Employment is crucial for consumer spending, which makes more than two-thirds of the GDP for many countries. Understanding the employment rate and the cascading effect it has on the economy is paramount for fundamental analysis. The factors affecting the employment rate and business cycle patterns all inherently impact economic growth and currency valuation. Hence, understanding employment as an economic indicator will strengthen our analysis.
What is Employment Rate?
Employment Rate: It is defined as the ratio of employed to the total available labour force. Here the labour force is defined as the sum of employed and unemployed persons. It is also considered as a measure of the extent to which the labour force is being used.
Unemployment is a state where an individual is actively searching for employment but cannot find work.
Unemployment Rate: It is defined as the percentage of unemployed people to the available labour force. It is the other half of the employment rate. Employment and unemployment rate combined should yield results as 100% as it equals the total available labour force.
How can the Employment Rate numbers be used for analysis?
Employment and unemployment can be considered as the two sides of the same coin. We can derive our fundamental conclusions from either direction. Employment Rate is essential for our analysis because it has a direct and cascading impact on consumer spending. In the US, consumer spending accounts for about 70% of the total GDP.
A high employment rate indicates that more people in the labour force have income that they can spend on purchasing goods and services. When consumer spending is on the rise, businesses flourish, leading to better wages, or even more employment. Overall, employment in one sector has an indirect positive effect on dependent sectors and a direct positive effect on the economy.
The Government is also politically committed to ensuring a low unemployment rate; otherwise, citizens will not favour them in the next elections. By providing proper support to local businesses, the Government can increase employment in the short run.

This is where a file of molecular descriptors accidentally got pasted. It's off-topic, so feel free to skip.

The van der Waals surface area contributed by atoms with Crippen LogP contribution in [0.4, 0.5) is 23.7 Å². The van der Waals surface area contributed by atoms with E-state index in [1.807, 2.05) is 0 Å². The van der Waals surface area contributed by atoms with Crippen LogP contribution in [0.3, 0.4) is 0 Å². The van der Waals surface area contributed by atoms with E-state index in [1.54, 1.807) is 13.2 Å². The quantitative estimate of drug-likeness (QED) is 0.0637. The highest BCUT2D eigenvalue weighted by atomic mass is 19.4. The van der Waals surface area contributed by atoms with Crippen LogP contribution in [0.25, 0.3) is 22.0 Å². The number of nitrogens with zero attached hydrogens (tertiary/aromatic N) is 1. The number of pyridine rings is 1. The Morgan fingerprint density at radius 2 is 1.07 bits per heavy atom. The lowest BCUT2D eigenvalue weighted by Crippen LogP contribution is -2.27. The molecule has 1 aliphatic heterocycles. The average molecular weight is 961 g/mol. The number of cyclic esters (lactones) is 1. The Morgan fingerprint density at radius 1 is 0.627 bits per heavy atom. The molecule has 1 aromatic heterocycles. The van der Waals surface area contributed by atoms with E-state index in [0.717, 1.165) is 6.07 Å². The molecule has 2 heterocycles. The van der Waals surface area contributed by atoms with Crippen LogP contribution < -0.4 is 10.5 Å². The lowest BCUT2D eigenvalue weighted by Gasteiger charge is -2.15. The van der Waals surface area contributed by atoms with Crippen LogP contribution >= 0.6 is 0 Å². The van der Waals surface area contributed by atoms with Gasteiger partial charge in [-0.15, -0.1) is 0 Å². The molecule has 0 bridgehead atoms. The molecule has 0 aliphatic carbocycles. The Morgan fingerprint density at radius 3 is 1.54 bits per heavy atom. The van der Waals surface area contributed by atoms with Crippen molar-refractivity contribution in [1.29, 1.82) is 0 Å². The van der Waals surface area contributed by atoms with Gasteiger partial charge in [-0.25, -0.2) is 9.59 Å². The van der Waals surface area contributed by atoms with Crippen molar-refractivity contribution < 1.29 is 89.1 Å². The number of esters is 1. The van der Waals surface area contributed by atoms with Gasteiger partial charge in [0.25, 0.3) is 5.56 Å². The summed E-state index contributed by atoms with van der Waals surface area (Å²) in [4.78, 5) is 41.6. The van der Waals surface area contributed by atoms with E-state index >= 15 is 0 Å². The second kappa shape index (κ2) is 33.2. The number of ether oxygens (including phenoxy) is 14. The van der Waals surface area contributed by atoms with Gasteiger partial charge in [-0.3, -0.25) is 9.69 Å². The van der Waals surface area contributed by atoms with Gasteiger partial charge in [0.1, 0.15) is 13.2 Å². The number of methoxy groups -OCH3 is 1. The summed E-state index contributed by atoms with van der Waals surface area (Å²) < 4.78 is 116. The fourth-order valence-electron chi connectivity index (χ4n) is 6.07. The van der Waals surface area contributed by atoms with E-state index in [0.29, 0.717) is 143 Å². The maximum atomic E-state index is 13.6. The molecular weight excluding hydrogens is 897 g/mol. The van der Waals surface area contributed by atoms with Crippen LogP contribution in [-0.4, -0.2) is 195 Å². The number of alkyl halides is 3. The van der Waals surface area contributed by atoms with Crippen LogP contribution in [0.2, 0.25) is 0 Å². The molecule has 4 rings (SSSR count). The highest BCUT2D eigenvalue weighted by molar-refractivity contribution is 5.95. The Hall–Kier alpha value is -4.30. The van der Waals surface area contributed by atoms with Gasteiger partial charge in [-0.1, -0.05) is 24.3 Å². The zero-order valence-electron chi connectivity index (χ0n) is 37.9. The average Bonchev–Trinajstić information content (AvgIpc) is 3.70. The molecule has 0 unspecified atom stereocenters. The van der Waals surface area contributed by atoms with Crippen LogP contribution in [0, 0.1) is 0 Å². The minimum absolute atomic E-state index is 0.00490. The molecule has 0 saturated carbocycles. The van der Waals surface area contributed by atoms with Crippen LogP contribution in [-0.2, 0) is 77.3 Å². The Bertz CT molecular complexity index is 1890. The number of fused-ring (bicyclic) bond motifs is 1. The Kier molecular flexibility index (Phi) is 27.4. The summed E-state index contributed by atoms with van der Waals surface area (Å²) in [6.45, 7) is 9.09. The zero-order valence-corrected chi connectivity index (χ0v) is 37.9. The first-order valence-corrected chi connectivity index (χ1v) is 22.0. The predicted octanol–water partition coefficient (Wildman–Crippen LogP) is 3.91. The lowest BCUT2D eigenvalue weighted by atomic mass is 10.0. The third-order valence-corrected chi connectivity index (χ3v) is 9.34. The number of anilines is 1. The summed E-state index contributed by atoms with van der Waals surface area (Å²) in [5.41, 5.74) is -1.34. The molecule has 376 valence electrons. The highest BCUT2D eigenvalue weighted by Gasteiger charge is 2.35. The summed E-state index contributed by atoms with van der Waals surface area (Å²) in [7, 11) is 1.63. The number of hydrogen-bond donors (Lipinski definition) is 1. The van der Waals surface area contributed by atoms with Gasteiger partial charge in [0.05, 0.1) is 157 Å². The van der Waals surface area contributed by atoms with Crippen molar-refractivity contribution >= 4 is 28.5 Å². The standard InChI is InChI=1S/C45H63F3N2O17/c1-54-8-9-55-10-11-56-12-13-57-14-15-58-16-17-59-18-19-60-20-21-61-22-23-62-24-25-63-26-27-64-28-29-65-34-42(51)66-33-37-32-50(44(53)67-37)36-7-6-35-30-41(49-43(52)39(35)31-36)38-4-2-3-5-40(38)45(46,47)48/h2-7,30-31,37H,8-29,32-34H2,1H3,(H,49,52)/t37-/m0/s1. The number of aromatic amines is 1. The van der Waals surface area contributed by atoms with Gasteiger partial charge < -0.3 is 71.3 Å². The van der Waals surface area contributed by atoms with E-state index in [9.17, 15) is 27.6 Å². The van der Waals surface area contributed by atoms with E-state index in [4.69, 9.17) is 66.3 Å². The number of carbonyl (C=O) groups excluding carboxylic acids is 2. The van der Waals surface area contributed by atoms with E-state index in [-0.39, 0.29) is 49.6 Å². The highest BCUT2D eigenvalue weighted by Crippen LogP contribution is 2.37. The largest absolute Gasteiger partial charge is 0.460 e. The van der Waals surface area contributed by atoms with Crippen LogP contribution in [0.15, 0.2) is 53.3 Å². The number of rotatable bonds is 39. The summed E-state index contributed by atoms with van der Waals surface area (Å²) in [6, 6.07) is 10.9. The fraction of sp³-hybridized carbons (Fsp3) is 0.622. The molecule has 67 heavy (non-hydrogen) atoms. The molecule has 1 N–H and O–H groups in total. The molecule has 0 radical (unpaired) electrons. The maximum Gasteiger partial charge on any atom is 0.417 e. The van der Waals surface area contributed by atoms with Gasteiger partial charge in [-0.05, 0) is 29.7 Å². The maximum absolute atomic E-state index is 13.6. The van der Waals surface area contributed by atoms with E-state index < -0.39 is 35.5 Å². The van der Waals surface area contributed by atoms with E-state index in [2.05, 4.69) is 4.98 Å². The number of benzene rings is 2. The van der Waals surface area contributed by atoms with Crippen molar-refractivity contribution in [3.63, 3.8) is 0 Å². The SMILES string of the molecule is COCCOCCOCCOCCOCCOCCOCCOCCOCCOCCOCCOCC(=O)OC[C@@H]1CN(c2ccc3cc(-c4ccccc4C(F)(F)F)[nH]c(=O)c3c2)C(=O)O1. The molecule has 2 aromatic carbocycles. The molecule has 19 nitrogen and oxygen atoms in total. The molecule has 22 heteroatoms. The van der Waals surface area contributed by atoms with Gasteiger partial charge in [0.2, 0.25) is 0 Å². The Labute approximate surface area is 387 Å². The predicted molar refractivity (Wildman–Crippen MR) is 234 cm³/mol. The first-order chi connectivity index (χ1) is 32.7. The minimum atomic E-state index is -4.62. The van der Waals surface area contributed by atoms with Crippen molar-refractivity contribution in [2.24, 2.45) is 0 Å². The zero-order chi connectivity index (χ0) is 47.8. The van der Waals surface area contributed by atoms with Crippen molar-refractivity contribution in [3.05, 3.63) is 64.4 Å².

A high unemployment rate is very damaging to the economy. As more people are unemployed, there is a direct negative effect on consumer spending. In this scenario, also the cascading effect works and makes the situation worse. It also hurts the employed people.
Increased unemployment in the economy can bring down the employed morale, making them feel guilty for being employed while their colleagues are unemployed. It can also make employed people feel less secured and discourage their spending habits, and they may end up saving for a rainy day. Employed people may feel lucky enough to have a job that inhibits them from applying for better opportunities amid high unemployment.
Employment and Unemployment rates can also help investors to keep a pulse on the health of the economy. Overall it is essential to make sure the employment rate is always high and does not take a dip. Even when the unemployment rate rises linearly, it has an exponential impact on economic growth, and hence the central authorities try to avoid it at all times.
It is also essential to understand that employment rates are sensitive to business cycles in the short run. Hence, seasonally adjusted versions of the same are more useful for analysis. In the long run, the employment rates are significantly affected by government policies on higher education and income support. Policies that focus on the employment of women and disadvantaged groups also help increase the employment rate.
Both developing and underdeveloped countries’ governments have to focus on education policies and employment opportunities for their labour force if economic growth is the primary concern. Literacy and higher education in underdeveloped and developing nations have helped the economies grow stronger year-on-year.
Employment rates are coincident indicators and can also be used to predict or confirm oncoming recessionary or recovery periods, if any. The onset of a recession is accompanied by a massive unemployment rate or decreased employment rates. Hence, despite the propaganda of the media and Government, we can use employment data actually to confirm whether the economy is growing or stagnating. Accordingly, during recovery periods, employment rates start on a recovery trajectory back to its previous normal.
Impact on Currency
As an increase in employment rate points towards a growing economy, a high employment rate is good for the GDP and the currency. Hence, the employment rate is a proportional coincident indicator. An increase or decrease in employment rate is suggestive of improving or deteriorating the economy, respectively.